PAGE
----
I have a series of posts about the onetime common phrase, “the butler did it”. The first was The Butler Did It? The short version is that it’s curious that this phrase exists since it’s hard to find examples, in mystery novels, of when the butler actually did it. In the series I present a few theories as to how this could be, as well as look at the few examples I could find of when the butler actually did it. I had thought that I was done with this series, but I just came across another example! (Without counting, I think that brings me up to four.) If it’s not obvious, by the way, spoilers will follow, so if you haven’t read the Poirot short stories yet, go do that before continuing.
The story in question is The Adventure of The Italian Nobleman. It was first published in The Sketch magazine, issue 1604, published on October 24, 1923. This is a scant three years after the publication of the first Poirot story, The Mysterious Affair At Styles. According to Wikipedia, Agatha Christie wrote these short stories for The Sketch at the suggestion of its editor, Bruce Ingram. (The Sketch was an illustrated weekly journal which began its run in February of 1893.) It came towards the end of the group of short stories which would later be collected in the book Poirot Investigates, though of course we can’t be sure that it was not written earlier and merely published later.
Before proceeding, in the interests of full disclosure I should note that, technically, the murderer is not, very strictly speaking, a butler. He is a “valet-butler.” I think I am not being unreasonable in saying that this is close enough, though.
The structure of this story may be closer to the quintessential “the butler did it” than the other examples I can think of, with the possible exception of The Door by Mary Roberts Reinhart. In The Adventure of the Italian Nobleman, the butler had obvious access to the victim but concocted a complicated story which implicated someone who had a more obvious motive. The pursuit, at least by the police, of this other man, distracted us from considering the butler’s story too closely.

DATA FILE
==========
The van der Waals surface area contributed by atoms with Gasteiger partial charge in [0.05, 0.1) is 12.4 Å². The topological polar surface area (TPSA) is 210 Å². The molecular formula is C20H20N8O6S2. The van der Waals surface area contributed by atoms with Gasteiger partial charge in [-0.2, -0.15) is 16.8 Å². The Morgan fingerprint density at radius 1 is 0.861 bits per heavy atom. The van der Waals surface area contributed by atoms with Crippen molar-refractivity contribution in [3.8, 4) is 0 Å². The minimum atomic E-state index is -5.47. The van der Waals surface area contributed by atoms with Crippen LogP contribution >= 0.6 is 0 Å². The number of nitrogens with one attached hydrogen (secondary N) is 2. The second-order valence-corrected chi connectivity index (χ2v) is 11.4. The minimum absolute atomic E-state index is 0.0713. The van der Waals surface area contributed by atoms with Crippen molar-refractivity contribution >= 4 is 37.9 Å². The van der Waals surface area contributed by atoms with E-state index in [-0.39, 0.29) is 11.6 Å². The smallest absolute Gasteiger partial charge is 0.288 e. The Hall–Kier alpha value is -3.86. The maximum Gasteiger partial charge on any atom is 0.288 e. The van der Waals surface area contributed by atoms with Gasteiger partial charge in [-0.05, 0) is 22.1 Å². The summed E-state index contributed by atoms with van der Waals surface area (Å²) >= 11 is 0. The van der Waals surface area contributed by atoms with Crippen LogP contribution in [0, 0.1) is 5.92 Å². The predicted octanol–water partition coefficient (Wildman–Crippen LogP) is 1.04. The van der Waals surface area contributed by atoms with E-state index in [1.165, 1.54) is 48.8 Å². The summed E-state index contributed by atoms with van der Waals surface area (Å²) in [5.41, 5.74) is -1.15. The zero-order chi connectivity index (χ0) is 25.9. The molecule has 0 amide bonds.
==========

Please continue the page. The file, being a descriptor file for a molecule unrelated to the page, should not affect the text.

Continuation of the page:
Having said that, I should perhaps take a moment to defend the idea of a quintessential “the butler did it” story. If the thing can barely be found in literature and mostly exists mostly as a joke, what right do I have to claim that there is such a thing as an ideal of it? And yet, I think that we can take a stab at it because of some of its features.
In particular, “the butler did it” seems to be describing the murderer being the person least suspected because he is akin to the furniture. S.S. Van Dine’s reason for prohibiting servants from being the criminal, though overstated (and a touch snobbish), gives some insight here:
11. Servants–such as butlers, footmen, valets, game-keepers, cooks, and the like–must not be chosen by the author as the culprit. This is begging a noble question. It is a too easy solution. It is unsatisfactory, and makes the reader feel that his time has been wasted. The culprit must be a decidedly worth-while person–one that wouldn’t ordinarily come under suspicion; for if the crime was the sordid work of a menial, the author would have had no business to embalm it in book-form.
I think that it’s actually related to another prohibition, number seventeen, which states that a professional criminal must not be the murderer. The unifying theme is stated in rule number nineteen, that the motive for murder must be personal. What all of these things are getting at is that there must actually be some connection between murderer and victim. It’s not enough merely to have been in the same place at the same time. This is what the butler doing it gets wrong (most of the time). A butler’s relationship to his employer is, by definition, that of an employee. This is the opposite of having a personal connection to the victim.